Designing valves to control the inflow of hydrogen into fuel cell systems, particularly for the automotive sector, requires IP6K9K protection, the very highest ingress protection rating against dust and water and is recommended for electrical components in vehicles. Considering the enhanced safety requirement for handling hydrogen, which carries an explosion risk, valve durability is also essential, particularly for vehicle applications. Hydrogen embrittlement can cause cracks under stress, so to avoid this, the valve body material needs to be made from stainless steel with a low carbon content and a high nickel content of >10%. Seals also have to be highly resilient and able to cope with a wide temperature range, so EPDM seals are used in mobile fuel cells valves as they have the widest operating temperature range and the best resistance.

As the safety requirement with hydrogen fuel cell applications is imperative, it’s a key reason to consider valve specification as a system, rather than individual components. A manifold with integrated valves helps ensure that flow and pressure are controlled within safe limits, as well as reducing the potential for leak paths. As a manifold from a valve manufacturer like Bürkert is supplied with the required conformance, this minimises time and cost for integrators in safety testing.

Bürkert also custom designs manifolds in order to fit specific space envelope requirements, another crucial need for vehicle design, and the footprint can be further reduced by incorporating sensors into the manifold itself. A manifold system is also faster and easier to integrate, compared to separately connected components, especially when manufacturing at scale is required.

Hydrogen’s potential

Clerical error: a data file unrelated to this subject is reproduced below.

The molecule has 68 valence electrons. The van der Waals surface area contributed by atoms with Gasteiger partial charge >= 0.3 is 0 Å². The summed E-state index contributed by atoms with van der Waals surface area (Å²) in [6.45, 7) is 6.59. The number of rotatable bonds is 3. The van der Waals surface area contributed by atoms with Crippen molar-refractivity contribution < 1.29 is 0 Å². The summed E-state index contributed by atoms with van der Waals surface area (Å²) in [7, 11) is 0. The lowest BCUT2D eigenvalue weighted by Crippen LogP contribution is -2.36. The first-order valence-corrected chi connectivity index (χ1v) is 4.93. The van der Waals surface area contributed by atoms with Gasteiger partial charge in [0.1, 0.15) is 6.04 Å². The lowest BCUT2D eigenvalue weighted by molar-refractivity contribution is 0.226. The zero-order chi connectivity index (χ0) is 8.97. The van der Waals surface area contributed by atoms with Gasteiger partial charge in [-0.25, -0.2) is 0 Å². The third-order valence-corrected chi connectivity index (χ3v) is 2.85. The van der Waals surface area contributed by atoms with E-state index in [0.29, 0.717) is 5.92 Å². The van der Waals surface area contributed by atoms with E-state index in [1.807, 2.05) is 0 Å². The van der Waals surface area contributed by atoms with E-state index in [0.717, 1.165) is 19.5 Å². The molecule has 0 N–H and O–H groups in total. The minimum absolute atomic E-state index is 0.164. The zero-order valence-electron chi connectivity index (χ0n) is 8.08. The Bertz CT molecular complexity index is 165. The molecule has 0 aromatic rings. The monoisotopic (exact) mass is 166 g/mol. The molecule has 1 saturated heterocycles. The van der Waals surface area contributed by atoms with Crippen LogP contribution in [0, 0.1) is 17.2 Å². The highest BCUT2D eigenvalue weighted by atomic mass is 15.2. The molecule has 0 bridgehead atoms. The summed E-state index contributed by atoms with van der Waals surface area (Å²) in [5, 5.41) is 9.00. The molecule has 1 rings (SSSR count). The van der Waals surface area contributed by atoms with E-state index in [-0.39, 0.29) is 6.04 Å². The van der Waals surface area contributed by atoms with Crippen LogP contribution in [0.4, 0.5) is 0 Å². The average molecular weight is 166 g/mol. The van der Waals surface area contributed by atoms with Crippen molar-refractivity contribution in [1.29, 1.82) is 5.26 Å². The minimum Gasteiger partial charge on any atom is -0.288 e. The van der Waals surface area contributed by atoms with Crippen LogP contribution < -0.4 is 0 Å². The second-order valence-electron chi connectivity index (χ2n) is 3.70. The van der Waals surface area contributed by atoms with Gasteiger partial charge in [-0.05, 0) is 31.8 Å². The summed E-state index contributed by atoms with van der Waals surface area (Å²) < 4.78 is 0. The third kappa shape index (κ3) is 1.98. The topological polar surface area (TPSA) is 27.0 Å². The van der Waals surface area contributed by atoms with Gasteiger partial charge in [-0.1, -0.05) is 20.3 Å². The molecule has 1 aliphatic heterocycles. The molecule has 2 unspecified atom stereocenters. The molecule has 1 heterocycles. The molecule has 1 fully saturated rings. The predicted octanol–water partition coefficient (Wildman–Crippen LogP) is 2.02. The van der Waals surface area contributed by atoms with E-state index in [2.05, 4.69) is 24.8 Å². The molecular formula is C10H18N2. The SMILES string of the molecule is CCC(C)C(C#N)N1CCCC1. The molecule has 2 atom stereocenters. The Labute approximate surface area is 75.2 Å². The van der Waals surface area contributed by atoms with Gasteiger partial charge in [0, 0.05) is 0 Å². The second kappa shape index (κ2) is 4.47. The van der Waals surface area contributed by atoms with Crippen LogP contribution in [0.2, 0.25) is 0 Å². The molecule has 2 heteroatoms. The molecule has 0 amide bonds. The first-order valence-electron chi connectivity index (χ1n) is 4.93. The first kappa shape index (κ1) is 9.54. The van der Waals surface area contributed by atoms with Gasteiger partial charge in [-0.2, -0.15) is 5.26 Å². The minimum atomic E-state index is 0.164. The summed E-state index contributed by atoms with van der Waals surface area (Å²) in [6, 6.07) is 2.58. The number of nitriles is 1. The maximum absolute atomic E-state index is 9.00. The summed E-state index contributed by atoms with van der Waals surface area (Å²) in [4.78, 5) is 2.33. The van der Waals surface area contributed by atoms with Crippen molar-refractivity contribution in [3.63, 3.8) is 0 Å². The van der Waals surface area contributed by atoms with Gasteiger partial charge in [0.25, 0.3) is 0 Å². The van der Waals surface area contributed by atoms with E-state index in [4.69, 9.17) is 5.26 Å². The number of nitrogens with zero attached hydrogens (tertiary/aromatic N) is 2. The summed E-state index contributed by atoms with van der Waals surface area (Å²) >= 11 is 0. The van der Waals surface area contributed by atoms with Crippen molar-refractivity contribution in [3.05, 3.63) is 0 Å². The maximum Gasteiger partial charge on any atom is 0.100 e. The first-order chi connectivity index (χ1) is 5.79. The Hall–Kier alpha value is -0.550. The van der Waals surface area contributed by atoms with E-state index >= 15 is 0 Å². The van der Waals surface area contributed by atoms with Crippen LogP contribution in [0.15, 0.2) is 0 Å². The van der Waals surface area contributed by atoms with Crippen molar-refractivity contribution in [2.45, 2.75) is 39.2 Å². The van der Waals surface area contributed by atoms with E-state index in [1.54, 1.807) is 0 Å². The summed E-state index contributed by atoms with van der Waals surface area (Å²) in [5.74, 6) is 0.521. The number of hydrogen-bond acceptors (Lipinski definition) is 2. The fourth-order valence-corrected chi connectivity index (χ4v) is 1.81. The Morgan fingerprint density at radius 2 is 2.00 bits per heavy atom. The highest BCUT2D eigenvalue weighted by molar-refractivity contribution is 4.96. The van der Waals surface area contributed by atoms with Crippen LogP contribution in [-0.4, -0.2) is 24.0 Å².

As well as use in passenger and commercial vehicles, hydrogen fuel cells are also emerging in use to provide power for boats. More commonly used to energise auxiliary power units onboard large ships, there’s also increased potential for hydrogen-powered marine propulsion. Developments in aviation though are taking the headlines in mobile hydrogen fuel cell use, both for its carbon reduction potential, as well as the spectacle of innovation. Already in use, the Hy4 four-seater hydrogen-powered aircraft has a range of over 900 miles, while Airbus plans to launch a commercial hydrogen-fuelled aeroplane by 2035. There’s still development to go however, and sufficient onboard hydrogen storage remains a challenge for both marine and aviation projects.

On stationary applications, Bürkert has been involved with hydrogen-based power generation for 20 years, controlling gas flow for alternative systems including proton-exchange membrane (PEM) fuel cells and solid oxide fuel cells. While development of hydrogen power to contribute directly to the National Grid is in its infancy, a pilot project involving wind power and a hydrogen electrolyser is powering a fuel cell to provide backup at peak demand. Meanwhile, The National Grid is contemplating blending 20% hydrogen into natural gas used for heating or cooking as a way of reducing emissions. In the future, all gas boilers could also use 100% hydrogen with complete removal of natural gas. A decision on whether this will go ahead or not will be made later in 2023. Whichever plans are eventually adopted, incorporating hydrogen into the energy mix is part of the National Grid’s strategy to eliminate fossil fuels from our systems by 2050 or sooner.   

Image 1: To ensure the safety and efficiency of hydrogen fuel cell systems, valve control technology will play an important role

Tony Brennan is Industry Account Manager for Industrial Devices at Bürkert